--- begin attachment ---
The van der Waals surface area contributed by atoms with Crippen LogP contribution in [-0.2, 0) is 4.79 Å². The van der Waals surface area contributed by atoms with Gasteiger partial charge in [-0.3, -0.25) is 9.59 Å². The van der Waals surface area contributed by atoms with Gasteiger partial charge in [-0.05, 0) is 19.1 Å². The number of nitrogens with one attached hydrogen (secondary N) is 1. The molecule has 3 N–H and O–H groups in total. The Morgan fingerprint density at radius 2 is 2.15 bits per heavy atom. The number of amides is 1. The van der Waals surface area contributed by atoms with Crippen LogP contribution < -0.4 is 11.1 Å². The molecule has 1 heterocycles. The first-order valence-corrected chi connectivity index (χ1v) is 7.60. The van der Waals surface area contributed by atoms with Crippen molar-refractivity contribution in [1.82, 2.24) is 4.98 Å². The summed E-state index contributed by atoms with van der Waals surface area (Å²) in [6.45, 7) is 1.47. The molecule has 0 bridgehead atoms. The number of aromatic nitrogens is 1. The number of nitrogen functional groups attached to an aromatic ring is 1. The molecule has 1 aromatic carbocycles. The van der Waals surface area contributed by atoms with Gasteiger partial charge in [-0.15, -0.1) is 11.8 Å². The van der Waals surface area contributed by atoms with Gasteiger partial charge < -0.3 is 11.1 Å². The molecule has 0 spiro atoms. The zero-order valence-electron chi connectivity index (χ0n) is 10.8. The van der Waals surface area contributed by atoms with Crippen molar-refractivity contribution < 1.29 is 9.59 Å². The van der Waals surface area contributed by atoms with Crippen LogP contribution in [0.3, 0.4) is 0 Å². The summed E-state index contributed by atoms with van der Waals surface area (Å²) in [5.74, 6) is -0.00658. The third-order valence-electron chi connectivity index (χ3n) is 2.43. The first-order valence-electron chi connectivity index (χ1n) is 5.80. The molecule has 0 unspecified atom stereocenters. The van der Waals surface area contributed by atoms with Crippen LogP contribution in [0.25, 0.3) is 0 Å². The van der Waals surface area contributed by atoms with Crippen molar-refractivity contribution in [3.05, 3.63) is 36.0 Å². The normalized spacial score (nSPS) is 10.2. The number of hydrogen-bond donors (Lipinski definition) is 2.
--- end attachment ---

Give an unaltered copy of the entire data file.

The van der Waals surface area contributed by atoms with Crippen LogP contribution in [-0.2, 0) is 4.79 Å². The van der Waals surface area contributed by atoms with Gasteiger partial charge in [-0.3, -0.25) is 9.59 Å². The van der Waals surface area contributed by atoms with Gasteiger partial charge in [-0.05, 0) is 19.1 Å². The number of nitrogens with one attached hydrogen (secondary N) is 1. The molecule has 3 N–H and O–H groups in total. The Morgan fingerprint density at radius 2 is 2.15 bits per heavy atom. The number of amides is 1. The van der Waals surface area contributed by atoms with Crippen LogP contribution < -0.4 is 11.1 Å². The molecule has 1 heterocycles. The first-order valence-corrected chi connectivity index (χ1v) is 7.60. The van der Waals surface area contributed by atoms with Crippen molar-refractivity contribution in [1.82, 2.24) is 4.98 Å². The summed E-state index contributed by atoms with van der Waals surface area (Å²) in [6.45, 7) is 1.47. The molecule has 0 bridgehead atoms. The number of aromatic nitrogens is 1. The number of nitrogen functional groups attached to an aromatic ring is 1. The molecule has 1 aromatic carbocycles. The van der Waals surface area contributed by atoms with Gasteiger partial charge in [-0.15, -0.1) is 11.8 Å². The van der Waals surface area contributed by atoms with Gasteiger partial charge < -0.3 is 11.1 Å². The molecule has 0 spiro atoms. The zero-order valence-electron chi connectivity index (χ0n) is 10.8. The van der Waals surface area contributed by atoms with Crippen molar-refractivity contribution < 1.29 is 9.59 Å². The van der Waals surface area contributed by atoms with Crippen LogP contribution in [0.3, 0.4) is 0 Å². The summed E-state index contributed by atoms with van der Waals surface area (Å²) in [5.74, 6) is -0.00658. The third-order valence-electron chi connectivity index (χ3n) is 2.43. The first-order valence-electron chi connectivity index (χ1n) is 5.80. The molecule has 0 unspecified atom stereocenters. The van der Waals surface area contributed by atoms with Crippen LogP contribution in [0.25, 0.3) is 0 Å². The van der Waals surface area contributed by atoms with Crippen molar-refractivity contribution in [3.05, 3.63) is 36.0 Å². The normalized spacial score (nSPS) is 10.2. The number of hydrogen-bond donors (Lipinski definition) is 2.